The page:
One January day last year, a North Miami Beach science teacher allegedly used his school computer for some R-rated research. His sixth-grade students saw the results when he projected his screen onto the classroom whiteboard — presumably by accident.
Among the things that showed up on the board, according to the Florida Department of Education: “Why is gay anal sex pleasurable?” “Sex Q and A: What do women get out of anal sex?” and “Do women enjoy anal sex? Ask Mistress M.”
Richard Lawrence retired from John F. Kennedy Middle less than a week later, just days into the second semester of the 2015-16 school year.
Now the Florida Department of Education has permanently revoked his state educator's certificate and barred him from ever reapplying.
According to state records, Lawrence did not contest the discipline, which was decided upon by the Education Practices Commission. Officials found that he was guilty of personal conduct that "seriously reduces effectiveness" as a school board employee and that he failed to make reasonable efforts to protect students from "conditions harmful to learning."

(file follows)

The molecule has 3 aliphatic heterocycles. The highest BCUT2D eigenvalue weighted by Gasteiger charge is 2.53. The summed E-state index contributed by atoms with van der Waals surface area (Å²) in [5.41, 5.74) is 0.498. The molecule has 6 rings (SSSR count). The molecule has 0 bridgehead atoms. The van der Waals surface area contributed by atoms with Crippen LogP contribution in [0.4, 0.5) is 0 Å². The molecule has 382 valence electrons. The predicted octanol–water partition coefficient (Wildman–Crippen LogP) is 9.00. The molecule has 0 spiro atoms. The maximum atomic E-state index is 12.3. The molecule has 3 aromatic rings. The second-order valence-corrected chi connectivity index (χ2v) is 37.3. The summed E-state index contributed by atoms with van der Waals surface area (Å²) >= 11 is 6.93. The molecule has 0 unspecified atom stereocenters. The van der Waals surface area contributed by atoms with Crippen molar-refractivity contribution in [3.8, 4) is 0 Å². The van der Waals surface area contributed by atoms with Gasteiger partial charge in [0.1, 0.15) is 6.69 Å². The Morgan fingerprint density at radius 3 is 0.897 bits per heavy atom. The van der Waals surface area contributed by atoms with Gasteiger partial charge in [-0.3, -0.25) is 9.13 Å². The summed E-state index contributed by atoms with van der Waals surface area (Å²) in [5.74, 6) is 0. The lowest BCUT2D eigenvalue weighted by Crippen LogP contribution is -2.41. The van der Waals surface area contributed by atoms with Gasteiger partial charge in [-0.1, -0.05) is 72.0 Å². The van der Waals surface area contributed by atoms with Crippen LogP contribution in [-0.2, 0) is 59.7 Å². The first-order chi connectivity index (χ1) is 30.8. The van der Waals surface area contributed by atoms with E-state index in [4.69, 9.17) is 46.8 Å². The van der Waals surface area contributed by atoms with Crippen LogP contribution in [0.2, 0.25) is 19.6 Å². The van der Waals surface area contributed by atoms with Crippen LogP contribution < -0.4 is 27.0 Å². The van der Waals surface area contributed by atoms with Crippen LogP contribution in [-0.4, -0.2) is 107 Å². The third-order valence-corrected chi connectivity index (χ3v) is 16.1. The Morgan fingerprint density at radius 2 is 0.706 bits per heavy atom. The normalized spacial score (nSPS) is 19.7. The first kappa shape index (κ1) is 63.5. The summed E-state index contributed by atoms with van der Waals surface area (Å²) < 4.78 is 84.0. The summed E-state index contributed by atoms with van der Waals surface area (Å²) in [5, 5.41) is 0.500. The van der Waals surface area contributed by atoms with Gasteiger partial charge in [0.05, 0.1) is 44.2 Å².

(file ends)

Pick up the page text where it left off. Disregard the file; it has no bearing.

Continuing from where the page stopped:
He could not be reached for comment.
Obviously, Lawrence messed up by displaying those searches — but his strict discipline does stand in contrast to other teachers who were allowed to continue teaching by the same commission this month.
One Miami-Dade County teacher accused of pushing a wheelchair-bound student into a wall "with enough force to cause damage to the wheelchair" will be allowed to keep teaching.
Brett Spence, a fifth-grade teacher at Coconut Palm K-8 Academy, agreed to a settlement that requires he get a letter of reprimand, take a classroom management course, and be placed on probation for two years.
Keep Miami New Times Free... Since we started Miami New Times, it has been defined as the free, independent voice of Miami, and we would like to keep it that way. Offering our readers free access to incisive coverage of local news, food and culture. Producing stories on everything from political scandals to the hottest new bands, with gutsy reporting, stylish writing, and staffers who've won everything from the Society of Professional Journalists' Sigma Delta Chi feature-writing award to the Casey Medal for Meritorious Journalism. But with local journalism's existence under siege and advertising revenue setbacks having a larger impact, it is important now more than ever for us to rally support behind funding our local journalism. You can help by participating in our "I Support" membership program, allowing us to keep covering Miami with no paywalls.